As a keen, amateur overlander I have a tendency to spend more time than is healthy looking at used 4x4 car ads online and one such ad had me quite intrigued to the point where I thought to myself “This is too good to be true”, and as fate would have it, it was.
The advert was for a 2015 Toyota Landcruiser single cab 4x4 with all the bells and whistles for overland travel and exploration. The description was detailed, the photos were impressive but the price was a bit doubtful. P50,000 (about $4,800) was the asking price, which I immediately assumed was a typo and was probably meant to be P500,000. I contacted the seller through the website, saying I was interested but wanted to just confirm the price.
Later that evening I received an email from David and Alicia who apparently work for National Geographic, basically saying how they were filming a documentary in South Africa and had to go back to the UK urgently and wanted to sell the car quickly, hence the low price. The tone of the email itself raised some suspicion already, but I was still intrigued… not so much by the vehicle, but by the sellers themselves. Below is an exert from the email I received:
Sorry for the delayed response but we are in United Kingdom right now and we have been very busy and we cannot use it anymore. We shoot a documentary in South Africa for National Geographic. Tn Alicia's name. We are selling this car at a very cheap price because we moved in UK with our work and we cannot use it anymore, have a contract here and we will return in SA only after 2 years. The car is like new, in perfect conditions, accident free, no scratches, no special marks, no need for additional repairs, always garaged. You can see from the pictures. If you decide to buy the car we will bring it at your home anywhere in SA. We will wait for your email if you are interested and have the funds ready.”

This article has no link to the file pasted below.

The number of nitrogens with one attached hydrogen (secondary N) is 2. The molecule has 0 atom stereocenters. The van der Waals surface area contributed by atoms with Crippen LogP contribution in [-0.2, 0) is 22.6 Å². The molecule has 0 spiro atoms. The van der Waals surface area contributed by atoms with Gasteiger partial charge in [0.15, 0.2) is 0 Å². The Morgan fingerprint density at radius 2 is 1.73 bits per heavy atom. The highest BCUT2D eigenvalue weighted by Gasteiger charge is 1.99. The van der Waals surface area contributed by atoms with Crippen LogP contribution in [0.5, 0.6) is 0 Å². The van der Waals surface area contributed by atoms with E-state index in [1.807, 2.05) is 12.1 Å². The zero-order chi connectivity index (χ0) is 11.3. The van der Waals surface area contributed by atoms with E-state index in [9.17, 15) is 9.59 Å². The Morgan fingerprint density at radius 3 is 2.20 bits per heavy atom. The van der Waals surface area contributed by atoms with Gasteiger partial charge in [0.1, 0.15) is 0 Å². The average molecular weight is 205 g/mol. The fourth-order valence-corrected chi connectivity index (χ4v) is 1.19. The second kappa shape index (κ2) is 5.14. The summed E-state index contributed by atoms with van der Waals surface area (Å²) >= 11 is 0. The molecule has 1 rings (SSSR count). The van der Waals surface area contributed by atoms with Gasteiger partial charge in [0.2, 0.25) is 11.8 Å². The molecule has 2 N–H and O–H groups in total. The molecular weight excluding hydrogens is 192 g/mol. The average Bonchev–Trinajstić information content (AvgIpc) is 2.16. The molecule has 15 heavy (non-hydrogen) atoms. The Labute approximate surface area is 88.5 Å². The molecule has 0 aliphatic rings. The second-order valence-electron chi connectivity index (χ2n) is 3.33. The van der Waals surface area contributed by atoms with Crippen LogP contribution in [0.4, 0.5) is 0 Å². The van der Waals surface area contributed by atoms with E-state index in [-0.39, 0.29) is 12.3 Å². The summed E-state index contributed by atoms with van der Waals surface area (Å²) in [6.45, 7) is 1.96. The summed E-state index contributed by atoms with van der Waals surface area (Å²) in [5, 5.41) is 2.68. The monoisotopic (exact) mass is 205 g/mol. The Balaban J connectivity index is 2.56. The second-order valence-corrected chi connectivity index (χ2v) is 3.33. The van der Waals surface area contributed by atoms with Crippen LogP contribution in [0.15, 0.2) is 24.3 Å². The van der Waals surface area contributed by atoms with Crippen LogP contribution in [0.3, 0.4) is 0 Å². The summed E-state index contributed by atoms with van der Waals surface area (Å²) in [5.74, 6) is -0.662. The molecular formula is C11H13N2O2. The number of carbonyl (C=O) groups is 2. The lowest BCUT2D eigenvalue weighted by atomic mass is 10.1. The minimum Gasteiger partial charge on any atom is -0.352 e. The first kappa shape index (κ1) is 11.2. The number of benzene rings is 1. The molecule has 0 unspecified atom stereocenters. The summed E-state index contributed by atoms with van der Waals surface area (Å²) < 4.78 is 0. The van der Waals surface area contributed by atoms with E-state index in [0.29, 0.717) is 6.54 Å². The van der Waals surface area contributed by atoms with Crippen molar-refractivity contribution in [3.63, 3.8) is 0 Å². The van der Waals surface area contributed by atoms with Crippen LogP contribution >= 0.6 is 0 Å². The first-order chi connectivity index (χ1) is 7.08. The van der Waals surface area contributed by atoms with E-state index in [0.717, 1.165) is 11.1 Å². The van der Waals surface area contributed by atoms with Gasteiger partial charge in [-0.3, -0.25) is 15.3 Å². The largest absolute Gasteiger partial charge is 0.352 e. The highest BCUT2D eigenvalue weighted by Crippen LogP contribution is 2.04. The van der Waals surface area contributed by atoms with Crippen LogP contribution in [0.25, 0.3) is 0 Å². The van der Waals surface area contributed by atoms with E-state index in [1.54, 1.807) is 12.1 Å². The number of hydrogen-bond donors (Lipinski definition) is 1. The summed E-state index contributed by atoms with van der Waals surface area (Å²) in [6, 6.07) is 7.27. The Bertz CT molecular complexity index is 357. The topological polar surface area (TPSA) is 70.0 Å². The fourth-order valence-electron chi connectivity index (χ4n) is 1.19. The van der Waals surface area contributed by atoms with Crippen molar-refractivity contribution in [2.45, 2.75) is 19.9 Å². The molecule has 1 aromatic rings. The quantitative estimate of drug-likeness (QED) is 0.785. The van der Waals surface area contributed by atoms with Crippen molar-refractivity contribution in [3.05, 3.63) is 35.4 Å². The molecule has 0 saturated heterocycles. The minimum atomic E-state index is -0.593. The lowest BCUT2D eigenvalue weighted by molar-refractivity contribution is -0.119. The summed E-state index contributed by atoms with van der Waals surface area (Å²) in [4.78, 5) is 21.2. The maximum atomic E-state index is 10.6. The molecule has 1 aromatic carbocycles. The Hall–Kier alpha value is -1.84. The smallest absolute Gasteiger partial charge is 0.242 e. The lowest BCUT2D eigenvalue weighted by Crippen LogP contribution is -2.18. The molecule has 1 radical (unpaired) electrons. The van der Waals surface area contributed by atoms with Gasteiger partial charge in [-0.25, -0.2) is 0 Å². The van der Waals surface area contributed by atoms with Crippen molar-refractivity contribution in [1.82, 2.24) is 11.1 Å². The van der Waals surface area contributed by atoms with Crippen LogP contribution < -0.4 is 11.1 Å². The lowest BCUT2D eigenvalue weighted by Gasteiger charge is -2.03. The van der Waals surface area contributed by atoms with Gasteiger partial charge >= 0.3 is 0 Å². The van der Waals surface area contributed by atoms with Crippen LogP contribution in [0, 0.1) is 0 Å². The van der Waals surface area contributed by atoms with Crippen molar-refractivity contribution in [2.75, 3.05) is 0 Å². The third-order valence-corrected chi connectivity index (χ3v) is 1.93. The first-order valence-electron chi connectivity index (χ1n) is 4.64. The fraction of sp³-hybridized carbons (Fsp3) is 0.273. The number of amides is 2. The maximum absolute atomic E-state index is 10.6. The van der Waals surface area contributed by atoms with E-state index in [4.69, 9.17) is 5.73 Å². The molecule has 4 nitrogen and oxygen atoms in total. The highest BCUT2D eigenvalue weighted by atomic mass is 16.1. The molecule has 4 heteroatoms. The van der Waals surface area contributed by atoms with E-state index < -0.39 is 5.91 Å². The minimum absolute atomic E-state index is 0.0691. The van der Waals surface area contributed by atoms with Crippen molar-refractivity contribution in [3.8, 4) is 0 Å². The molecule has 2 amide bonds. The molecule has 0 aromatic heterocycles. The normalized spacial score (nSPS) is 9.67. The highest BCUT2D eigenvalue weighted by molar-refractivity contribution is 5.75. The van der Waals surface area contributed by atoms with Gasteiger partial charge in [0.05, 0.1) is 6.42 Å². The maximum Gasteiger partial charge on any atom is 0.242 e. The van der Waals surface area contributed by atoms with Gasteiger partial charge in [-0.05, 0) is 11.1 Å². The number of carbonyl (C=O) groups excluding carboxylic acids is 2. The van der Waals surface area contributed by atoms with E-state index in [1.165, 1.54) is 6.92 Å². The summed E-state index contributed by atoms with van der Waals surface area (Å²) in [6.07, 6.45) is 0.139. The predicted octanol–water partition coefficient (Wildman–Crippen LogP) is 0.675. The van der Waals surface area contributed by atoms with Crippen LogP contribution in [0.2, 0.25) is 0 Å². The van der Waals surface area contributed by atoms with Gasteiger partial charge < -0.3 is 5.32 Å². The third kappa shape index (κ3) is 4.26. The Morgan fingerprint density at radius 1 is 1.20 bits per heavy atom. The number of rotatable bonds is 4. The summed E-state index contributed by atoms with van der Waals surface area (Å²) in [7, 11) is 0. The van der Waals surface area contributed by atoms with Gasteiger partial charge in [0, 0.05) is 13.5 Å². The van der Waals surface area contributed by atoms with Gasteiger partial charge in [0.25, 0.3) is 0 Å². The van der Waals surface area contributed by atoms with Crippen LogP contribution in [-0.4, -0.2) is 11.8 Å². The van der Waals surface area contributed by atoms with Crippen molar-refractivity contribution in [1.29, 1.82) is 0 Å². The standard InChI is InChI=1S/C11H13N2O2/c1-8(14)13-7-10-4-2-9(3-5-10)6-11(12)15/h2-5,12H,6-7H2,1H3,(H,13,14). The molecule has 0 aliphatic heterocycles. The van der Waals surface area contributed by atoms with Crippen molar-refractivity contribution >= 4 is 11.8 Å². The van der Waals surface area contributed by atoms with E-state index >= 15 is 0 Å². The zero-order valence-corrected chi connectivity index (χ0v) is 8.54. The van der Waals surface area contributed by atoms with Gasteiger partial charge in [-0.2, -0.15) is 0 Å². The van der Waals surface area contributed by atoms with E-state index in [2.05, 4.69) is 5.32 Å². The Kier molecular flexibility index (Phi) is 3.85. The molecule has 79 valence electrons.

How were they going around South Africa, filming a documentary if the car has “no scratches” and was always garaged? If I decide to buy the car they will deliver it to me, anywhere in South Africa. I’m in Botswana, so will they deliver it to me here? Let’s find out! So I emailed “David and Alicia” back, saying I was really interested and didn’t want the other buyers to beat me to it! I asked again if that was indeed the price and if it can be delivered to Botswana or can we come down to South Africa to see it?
The next reply was where I was convinced this was a scam and here’s why:
“I'm sorry you cannot see the car because we are not in the country and for this reason we must use eBay in order to be safe (my wife is a Power Seller on eBay so we can use their services). We want to use eBay because we are in a country like South Africa and we both know that we can find very bad people here. Sorry to say it because we love this country, but yes, South Africa is not what it used to be.
Note: We want a safe and fair deal so this is the reason we will use eBay. We will have access to your funds only after the car is delivered and you decided to keep the car. Please reply with your details only if you are 100% interested, ready to pay and have the funds available.”